Monthly Archives: June 2014

Like a Hamster in a Wheel

I believe people come into our lives for a reason. It might not be readily obvious, and the timing may not even be immediate when we learn why he or she arrived. But there’s always a reason for us to cross paths with those in our life.

Sometimes it’s to fill a need, and other times it’s simply to show us how far we’ve come.

I have recently noticed this in work. I work with a guy who is just phenomenal: he’s hard working and dedicated, smart and really truly cares, and he’s very positive. Rarely do you see him without a smile on his face and a willingness to help anyone who asks. It’s refreshing to work with someone like him in what can be such a cynical corporate environment.

But lately he’s getting really burned out. His willingness to help is taken for granted and taken advantage of. He works a lot of long days compensating for those around him and he’s getting frustrated.

How familiar this seems.

I’ve had similar struggles in my work experience, and have worked long days and even lost a summer working towards a launch at a prior company. I was consumed with my work and though a part of me loved it, a part of me greatly resented it. Especially when my extra efforts weren’t appreciated.

Now I see the same in him, and though I’ve had some struggles with balancing my work and life in my current role, overall I have managed it reasonably effectively, and now I have the opportunity to step back and view my accomplishment. I also can share what I’ve learned to coach someone who hopefully can benefit.

How cool is that?

I’ve also seen this in my personal life too. Sometimes people come into my life at the right time to expand my life and my heart. Other times, they arrive simply to show me just how far I’ve come. It’s so easy to fall into old patterns of behavior, and I find that I do fairly often. The trick for me now is to realize what I’m doing, and to make a conscious decision to choose to continue, or to choose to do better for me.

And not blame myself for not seeing it at first. This is the hardest part.

This has been a huge work-in-progress for me. So when that person arrived and I finally stepped back and saw the lesson for what it was, I’ll admit I was frustrated at first for allowing myself to step right back into that role. I allowed my life to jump right onto that roller coaster that I know all to well from my past. Boy was I mad that I let myself do that yet again.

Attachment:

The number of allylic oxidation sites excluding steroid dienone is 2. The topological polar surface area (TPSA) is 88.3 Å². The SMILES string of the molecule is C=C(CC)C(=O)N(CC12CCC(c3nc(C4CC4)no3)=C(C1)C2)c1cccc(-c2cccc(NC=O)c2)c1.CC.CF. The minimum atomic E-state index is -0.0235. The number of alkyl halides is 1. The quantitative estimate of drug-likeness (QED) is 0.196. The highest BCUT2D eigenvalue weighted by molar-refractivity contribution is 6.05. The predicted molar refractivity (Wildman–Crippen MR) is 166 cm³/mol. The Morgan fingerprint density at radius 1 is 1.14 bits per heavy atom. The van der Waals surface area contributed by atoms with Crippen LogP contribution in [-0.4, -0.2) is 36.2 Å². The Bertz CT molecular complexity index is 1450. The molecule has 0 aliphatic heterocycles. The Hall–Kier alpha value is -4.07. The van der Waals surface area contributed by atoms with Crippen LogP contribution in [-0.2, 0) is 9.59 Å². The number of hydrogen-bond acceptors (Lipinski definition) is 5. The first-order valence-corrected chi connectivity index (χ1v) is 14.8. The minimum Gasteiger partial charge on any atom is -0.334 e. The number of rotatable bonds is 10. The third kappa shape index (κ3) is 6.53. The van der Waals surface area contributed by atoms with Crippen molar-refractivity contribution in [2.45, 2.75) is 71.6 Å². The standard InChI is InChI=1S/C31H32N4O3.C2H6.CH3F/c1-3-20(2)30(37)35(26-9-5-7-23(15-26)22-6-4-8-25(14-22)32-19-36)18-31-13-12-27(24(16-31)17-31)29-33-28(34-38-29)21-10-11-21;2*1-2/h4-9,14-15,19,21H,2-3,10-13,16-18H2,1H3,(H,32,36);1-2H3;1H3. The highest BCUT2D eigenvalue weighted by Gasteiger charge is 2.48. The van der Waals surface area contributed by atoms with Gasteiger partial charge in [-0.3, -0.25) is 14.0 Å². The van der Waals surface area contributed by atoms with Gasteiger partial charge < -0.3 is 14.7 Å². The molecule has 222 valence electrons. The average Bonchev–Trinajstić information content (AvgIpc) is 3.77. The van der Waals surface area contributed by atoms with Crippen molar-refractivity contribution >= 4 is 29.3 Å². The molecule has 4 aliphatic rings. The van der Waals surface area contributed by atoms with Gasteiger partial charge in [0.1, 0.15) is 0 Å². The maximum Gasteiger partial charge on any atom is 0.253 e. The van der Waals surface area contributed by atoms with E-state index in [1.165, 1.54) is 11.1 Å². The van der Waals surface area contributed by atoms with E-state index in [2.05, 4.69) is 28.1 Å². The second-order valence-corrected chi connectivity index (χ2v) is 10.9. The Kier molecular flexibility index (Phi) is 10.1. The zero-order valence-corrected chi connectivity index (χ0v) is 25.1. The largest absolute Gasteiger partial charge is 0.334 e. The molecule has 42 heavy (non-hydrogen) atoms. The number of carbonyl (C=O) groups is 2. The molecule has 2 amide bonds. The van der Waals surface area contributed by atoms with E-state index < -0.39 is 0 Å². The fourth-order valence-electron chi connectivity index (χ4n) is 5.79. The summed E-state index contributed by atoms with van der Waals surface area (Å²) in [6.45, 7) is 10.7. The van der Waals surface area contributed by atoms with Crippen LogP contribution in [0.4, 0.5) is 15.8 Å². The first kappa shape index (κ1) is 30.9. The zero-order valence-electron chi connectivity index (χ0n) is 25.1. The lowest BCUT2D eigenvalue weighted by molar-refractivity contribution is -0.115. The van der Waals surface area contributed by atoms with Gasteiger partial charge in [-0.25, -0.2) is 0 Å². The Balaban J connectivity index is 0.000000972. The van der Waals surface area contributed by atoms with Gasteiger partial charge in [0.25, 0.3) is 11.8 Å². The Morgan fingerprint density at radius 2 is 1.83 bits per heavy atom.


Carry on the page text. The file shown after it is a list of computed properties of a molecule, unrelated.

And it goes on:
Then I stepped back and smiled.

Thank you. Thank you from the bottom of my heart for helping me realize how far I’ve come, and how I can do better for myself. I may always react in the same ways, but I can then step back and make better decisions. I can love myself enough to decide that I am worthy of so much more, and to go for it.

The games are over and I’m jumping off the ride. I choose me.

Thank you.



The Other Side of the Pancake

Integrity is an important value to me: being true to my work, following through and honoring commitments and being consistent with my beliefs and actions. It’s not always easy, especially that last part, but I continue to try. 

One thing that recently showed up for me to work on is my need to be right. Ironically, I’ve had this conversation with people, that goes something like this, “Do you want to be right, or do you want to get what you want/need?”

It’s so much easier when I’m not the actor in this play. 

I’ve mentioned before that I wanted to be the female personification of Perry Mason when I was a child. I dreamed of being a lawyer, walking into a courtroom with a commanding presence, all confident, poised and prepared to make my case that will prove my point. I practiced over and over doing just that. Here’s my belief/thought/feeling and here are the reasons for it. This is why I am right and you are wrong.

Bam! Gavel down on the bench.

I recently had an issue with someone and as I was silently building my case, I realized what I was doing. This is someone I enjoy, and while I am hurt and angry and do believe I should express my feelings, I don’t need to go so far as to build a case as to why she sucks. I was so busy doing it that I felt my heart harden and I was working myself to the point of demanding an apology for the perceived infraction or else.


Yeah, I was going there, and what a crappy place to be.


 Do I want to be right, or do I want to get what I need? Maybe there is a middle ground, however, as while I do want to communicate to get what I need, I don’t need her to throw herself on the sword to do it. Because I have a fairly good idea that she’s also considering her beliefs and feelings and they aren’t showing me in such a favorable light as my thoughts are.

I recently read an article by Dr. Phil in Oprah magazine (yep, I sure did!) where he talked about a pancake, and no matter how flat you make that pancake, there is always another side. It’s not easy to see that when you’re the female personification of Perry Mason building your case, but it’s still there.

I took a step back. I put aside all of my (superb) reasons why I was right, and why I had been so cruelly wronged that I simply had to have an apology, and tried to see the other side of the pancake.

And you know what I learned? I’d rather get what I need/want than be right. It felt so much better.